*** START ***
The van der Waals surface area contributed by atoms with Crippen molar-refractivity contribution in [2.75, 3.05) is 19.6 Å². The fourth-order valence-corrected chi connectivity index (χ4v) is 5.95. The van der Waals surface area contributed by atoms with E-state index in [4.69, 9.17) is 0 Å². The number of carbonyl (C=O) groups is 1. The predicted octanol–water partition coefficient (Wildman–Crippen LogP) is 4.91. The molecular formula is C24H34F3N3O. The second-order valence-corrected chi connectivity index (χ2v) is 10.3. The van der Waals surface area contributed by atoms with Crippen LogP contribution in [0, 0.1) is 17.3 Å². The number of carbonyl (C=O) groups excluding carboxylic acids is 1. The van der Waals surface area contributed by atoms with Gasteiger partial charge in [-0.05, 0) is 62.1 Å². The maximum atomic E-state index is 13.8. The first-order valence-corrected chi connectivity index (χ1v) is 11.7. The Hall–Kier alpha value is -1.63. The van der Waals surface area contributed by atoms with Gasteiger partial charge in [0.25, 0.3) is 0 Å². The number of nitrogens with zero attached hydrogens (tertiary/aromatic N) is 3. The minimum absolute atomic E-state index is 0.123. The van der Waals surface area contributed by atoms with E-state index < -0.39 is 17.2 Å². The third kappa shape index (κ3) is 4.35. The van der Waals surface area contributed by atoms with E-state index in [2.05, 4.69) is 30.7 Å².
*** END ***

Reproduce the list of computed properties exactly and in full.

The van der Waals surface area contributed by atoms with Crippen molar-refractivity contribution in [2.75, 3.05) is 19.6 Å². The fourth-order valence-corrected chi connectivity index (χ4v) is 5.95. The van der Waals surface area contributed by atoms with E-state index in [4.69, 9.17) is 0 Å². The number of carbonyl (C=O) groups is 1. The predicted octanol–water partition coefficient (Wildman–Crippen LogP) is 4.91. The molecular formula is C24H34F3N3O. The second-order valence-corrected chi connectivity index (χ2v) is 10.3. The van der Waals surface area contributed by atoms with Crippen LogP contribution in [0, 0.1) is 17.3 Å². The number of carbonyl (C=O) groups excluding carboxylic acids is 1. The van der Waals surface area contributed by atoms with Gasteiger partial charge in [-0.05, 0) is 62.1 Å². The maximum atomic E-state index is 13.8. The first-order valence-corrected chi connectivity index (χ1v) is 11.7. The Hall–Kier alpha value is -1.63. The van der Waals surface area contributed by atoms with Gasteiger partial charge in [0.25, 0.3) is 0 Å². The number of nitrogens with zero attached hydrogens (tertiary/aromatic N) is 3. The minimum absolute atomic E-state index is 0.123. The van der Waals surface area contributed by atoms with E-state index < -0.39 is 17.2 Å². The third kappa shape index (κ3) is 4.35. The van der Waals surface area contributed by atoms with E-state index in [2.05, 4.69) is 30.7 Å².